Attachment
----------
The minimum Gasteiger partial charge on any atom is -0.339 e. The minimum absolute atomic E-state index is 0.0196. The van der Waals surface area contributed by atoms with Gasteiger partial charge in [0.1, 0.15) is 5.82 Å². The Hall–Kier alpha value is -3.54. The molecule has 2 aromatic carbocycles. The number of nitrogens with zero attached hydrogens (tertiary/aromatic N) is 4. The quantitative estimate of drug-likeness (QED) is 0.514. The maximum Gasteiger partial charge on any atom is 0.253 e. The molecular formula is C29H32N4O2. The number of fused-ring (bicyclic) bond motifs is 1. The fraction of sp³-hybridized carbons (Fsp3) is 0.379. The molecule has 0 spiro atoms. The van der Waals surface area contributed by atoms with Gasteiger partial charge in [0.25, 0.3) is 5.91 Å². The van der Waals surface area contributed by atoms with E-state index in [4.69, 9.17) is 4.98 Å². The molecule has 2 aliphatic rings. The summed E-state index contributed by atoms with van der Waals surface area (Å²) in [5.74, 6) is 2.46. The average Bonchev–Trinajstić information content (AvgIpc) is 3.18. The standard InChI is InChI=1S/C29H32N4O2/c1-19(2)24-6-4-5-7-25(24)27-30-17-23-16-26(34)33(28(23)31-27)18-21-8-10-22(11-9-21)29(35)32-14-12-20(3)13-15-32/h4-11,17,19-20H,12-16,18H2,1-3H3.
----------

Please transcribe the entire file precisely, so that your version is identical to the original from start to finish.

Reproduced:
The minimum Gasteiger partial charge on any atom is -0.339 e. The minimum absolute atomic E-state index is 0.0196. The van der Waals surface area contributed by atoms with Gasteiger partial charge in [0.1, 0.15) is 5.82 Å². The Hall–Kier alpha value is -3.54. The molecule has 2 aromatic carbocycles. The number of nitrogens with zero attached hydrogens (tertiary/aromatic N) is 4. The quantitative estimate of drug-likeness (QED) is 0.514. The maximum Gasteiger partial charge on any atom is 0.253 e. The molecular formula is C29H32N4O2. The number of fused-ring (bicyclic) bond motifs is 1. The fraction of sp³-hybridized carbons (Fsp3) is 0.379. The molecule has 0 spiro atoms. The van der Waals surface area contributed by atoms with Gasteiger partial charge in [0.25, 0.3) is 5.91 Å². The van der Waals surface area contributed by atoms with E-state index in [4.69, 9.17) is 4.98 Å². The molecule has 2 aliphatic rings. The summed E-state index contributed by atoms with van der Waals surface area (Å²) in [5.74, 6) is 2.46. The average Bonchev–Trinajstić information content (AvgIpc) is 3.18. The standard InChI is InChI=1S/C29H32N4O2/c1-19(2)24-6-4-5-7-25(24)27-30-17-23-16-26(34)33(28(23)31-27)18-21-8-10-22(11-9-21)29(35)32-14-12-20(3)13-15-32/h4-11,17,19-20H,12-16,18H2,1-3H3.